Your desktop or laptop is at the heart of your PC gaming life, but nothing happens without proper input. Mechanical keyboards are the weapons of choice regarding player movement, weapon assignments, chatting, and whatnot. But you need a great mouse too — one that doesn’t trip over its own tail in performance. That’s where our picks for the best gaming mouse comes in.
Although you can purchase any mouse sold on the market, our batch of mice is built specifically for gaming. They typically have high-durance switches, optical sensors with high sensitivities, on-board memory for storing customized settings, and a larger assortment of buttons to handle your portfolio of commands and abilities.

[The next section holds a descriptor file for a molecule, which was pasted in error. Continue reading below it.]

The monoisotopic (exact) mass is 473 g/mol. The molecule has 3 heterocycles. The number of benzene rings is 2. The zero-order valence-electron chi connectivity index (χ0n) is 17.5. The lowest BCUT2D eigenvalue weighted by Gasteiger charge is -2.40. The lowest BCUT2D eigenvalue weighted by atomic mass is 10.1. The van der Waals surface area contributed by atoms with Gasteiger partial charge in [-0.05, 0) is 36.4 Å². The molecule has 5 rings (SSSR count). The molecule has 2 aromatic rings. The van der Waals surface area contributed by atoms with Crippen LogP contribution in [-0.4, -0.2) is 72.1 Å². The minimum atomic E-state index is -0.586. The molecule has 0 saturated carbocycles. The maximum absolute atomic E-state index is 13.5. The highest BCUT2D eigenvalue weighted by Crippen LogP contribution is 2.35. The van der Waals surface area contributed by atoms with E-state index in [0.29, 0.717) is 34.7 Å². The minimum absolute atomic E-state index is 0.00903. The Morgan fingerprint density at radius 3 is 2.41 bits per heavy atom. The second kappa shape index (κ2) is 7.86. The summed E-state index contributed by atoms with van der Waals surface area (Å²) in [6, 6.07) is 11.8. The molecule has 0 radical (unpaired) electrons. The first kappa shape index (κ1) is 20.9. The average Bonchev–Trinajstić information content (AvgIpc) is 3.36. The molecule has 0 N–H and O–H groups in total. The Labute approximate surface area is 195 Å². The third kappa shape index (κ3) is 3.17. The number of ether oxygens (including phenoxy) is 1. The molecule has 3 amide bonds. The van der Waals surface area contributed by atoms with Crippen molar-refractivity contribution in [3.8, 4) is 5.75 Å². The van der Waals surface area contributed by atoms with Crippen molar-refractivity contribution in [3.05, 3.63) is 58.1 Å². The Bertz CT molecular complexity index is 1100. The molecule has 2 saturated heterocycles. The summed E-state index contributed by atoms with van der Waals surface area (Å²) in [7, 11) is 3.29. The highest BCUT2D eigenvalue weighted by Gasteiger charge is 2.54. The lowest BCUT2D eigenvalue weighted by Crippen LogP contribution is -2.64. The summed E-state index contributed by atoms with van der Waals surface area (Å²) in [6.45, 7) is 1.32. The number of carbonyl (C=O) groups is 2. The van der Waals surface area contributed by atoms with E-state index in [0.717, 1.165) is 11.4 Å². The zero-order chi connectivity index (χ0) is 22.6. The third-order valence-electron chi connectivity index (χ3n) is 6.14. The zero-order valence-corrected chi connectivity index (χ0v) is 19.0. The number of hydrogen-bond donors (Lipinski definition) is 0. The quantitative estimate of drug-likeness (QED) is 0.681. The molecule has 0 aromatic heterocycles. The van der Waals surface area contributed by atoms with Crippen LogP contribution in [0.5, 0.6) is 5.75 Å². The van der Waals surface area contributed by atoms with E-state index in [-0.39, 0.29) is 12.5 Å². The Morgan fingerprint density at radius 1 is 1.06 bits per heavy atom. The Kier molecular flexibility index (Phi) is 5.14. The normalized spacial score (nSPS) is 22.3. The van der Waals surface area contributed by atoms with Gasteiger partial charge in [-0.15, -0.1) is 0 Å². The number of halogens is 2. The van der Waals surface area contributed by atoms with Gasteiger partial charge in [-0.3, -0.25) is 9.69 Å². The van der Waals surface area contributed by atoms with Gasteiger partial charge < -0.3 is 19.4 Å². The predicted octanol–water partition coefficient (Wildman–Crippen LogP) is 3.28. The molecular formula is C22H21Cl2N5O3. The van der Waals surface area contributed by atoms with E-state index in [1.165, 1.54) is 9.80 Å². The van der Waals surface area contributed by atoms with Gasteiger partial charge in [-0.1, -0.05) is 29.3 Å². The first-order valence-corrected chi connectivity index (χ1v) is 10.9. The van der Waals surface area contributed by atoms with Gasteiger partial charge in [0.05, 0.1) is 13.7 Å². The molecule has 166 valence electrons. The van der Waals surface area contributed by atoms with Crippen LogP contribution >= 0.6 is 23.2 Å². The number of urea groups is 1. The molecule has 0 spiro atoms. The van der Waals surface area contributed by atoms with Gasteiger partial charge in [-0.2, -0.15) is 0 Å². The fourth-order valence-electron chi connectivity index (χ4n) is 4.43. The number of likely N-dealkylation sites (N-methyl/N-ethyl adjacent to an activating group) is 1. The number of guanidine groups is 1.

All those features trickle down into the final price tag. But they’re worth the money if you do enough research and find the best investment to meet your needs for years to come.
Steelseries Rival 700
Why should you buy this: The Rival 700 provides a great blend of customization and performance.
Who’s it for: PC gamers wanting to add flair to their desktop.
How much will it cost: $75
Why we picked the Steelseries Rival 700:
We love this mouse on many different levels. For starters, it includes a built-in OLED screen that displays any black and white design you create, whether it’s a static image or an animation that runs 10 frames per second. Granted your images are only at a 128 x 36 resolution, that’s large enough to claim the mouse as your own with logos, names, and so on. You can create unique designs through the free desktop software or download and install pre-generated content from the company’s website.
But that’s not all. Customization continues on with a rubbery nameplate on the back of the mouse that you can replaced with 3D-printed files provided by the company. The black backplate can be swapped out as well with blue, white, or red versions sold as a three-piece kit on the company’s site for $20. SteelSeries sells two extra USB cables for $10 too.